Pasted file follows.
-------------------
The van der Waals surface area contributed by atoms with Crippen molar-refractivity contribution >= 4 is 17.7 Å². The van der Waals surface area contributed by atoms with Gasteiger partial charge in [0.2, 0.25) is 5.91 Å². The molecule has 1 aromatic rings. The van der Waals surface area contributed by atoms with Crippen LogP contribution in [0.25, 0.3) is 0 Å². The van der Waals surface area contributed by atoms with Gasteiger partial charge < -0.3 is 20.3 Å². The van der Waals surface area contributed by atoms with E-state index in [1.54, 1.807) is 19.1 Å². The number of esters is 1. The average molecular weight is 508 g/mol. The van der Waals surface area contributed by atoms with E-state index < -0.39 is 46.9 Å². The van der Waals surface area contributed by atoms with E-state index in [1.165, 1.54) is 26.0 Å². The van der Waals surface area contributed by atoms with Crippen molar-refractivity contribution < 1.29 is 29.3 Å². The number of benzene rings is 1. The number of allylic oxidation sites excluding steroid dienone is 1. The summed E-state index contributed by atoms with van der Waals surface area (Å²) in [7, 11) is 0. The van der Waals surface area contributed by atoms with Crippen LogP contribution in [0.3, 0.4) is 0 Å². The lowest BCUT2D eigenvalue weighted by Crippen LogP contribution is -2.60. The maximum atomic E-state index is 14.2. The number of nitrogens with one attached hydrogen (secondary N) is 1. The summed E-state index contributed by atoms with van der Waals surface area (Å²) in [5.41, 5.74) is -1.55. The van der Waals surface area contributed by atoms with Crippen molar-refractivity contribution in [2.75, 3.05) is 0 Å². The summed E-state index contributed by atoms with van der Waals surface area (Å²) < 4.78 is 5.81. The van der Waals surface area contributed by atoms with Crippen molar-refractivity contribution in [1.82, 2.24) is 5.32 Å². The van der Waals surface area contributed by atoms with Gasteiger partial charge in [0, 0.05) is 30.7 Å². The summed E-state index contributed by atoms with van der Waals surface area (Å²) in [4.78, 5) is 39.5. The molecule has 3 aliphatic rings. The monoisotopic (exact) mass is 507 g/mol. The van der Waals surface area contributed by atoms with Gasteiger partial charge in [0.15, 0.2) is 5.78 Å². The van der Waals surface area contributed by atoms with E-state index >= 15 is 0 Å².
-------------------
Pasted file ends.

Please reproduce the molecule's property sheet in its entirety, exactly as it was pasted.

The van der Waals surface area contributed by atoms with Crippen molar-refractivity contribution >= 4 is 17.7 Å². The van der Waals surface area contributed by atoms with Gasteiger partial charge in [0.2, 0.25) is 5.91 Å². The molecule has 1 aromatic rings. The van der Waals surface area contributed by atoms with Crippen LogP contribution in [0.25, 0.3) is 0 Å². The van der Waals surface area contributed by atoms with Gasteiger partial charge < -0.3 is 20.3 Å². The van der Waals surface area contributed by atoms with E-state index in [1.54, 1.807) is 19.1 Å². The number of esters is 1. The average molecular weight is 508 g/mol. The van der Waals surface area contributed by atoms with E-state index < -0.39 is 46.9 Å². The van der Waals surface area contributed by atoms with E-state index in [1.165, 1.54) is 26.0 Å². The van der Waals surface area contributed by atoms with Crippen molar-refractivity contribution < 1.29 is 29.3 Å². The number of benzene rings is 1. The number of allylic oxidation sites excluding steroid dienone is 1. The summed E-state index contributed by atoms with van der Waals surface area (Å²) in [7, 11) is 0. The van der Waals surface area contributed by atoms with Crippen LogP contribution in [0.3, 0.4) is 0 Å². The lowest BCUT2D eigenvalue weighted by Crippen LogP contribution is -2.60. The maximum atomic E-state index is 14.2. The number of nitrogens with one attached hydrogen (secondary N) is 1. The summed E-state index contributed by atoms with van der Waals surface area (Å²) in [5.41, 5.74) is -1.55. The van der Waals surface area contributed by atoms with Crippen molar-refractivity contribution in [2.75, 3.05) is 0 Å². The summed E-state index contributed by atoms with van der Waals surface area (Å²) < 4.78 is 5.81. The van der Waals surface area contributed by atoms with Crippen molar-refractivity contribution in [1.82, 2.24) is 5.32 Å². The van der Waals surface area contributed by atoms with Gasteiger partial charge in [0, 0.05) is 30.7 Å². The summed E-state index contributed by atoms with van der Waals surface area (Å²) in [4.78, 5) is 39.5. The molecule has 3 aliphatic rings. The monoisotopic (exact) mass is 507 g/mol. The van der Waals surface area contributed by atoms with Gasteiger partial charge in [0.15, 0.2) is 5.78 Å². The van der Waals surface area contributed by atoms with E-state index >= 15 is 0 Å².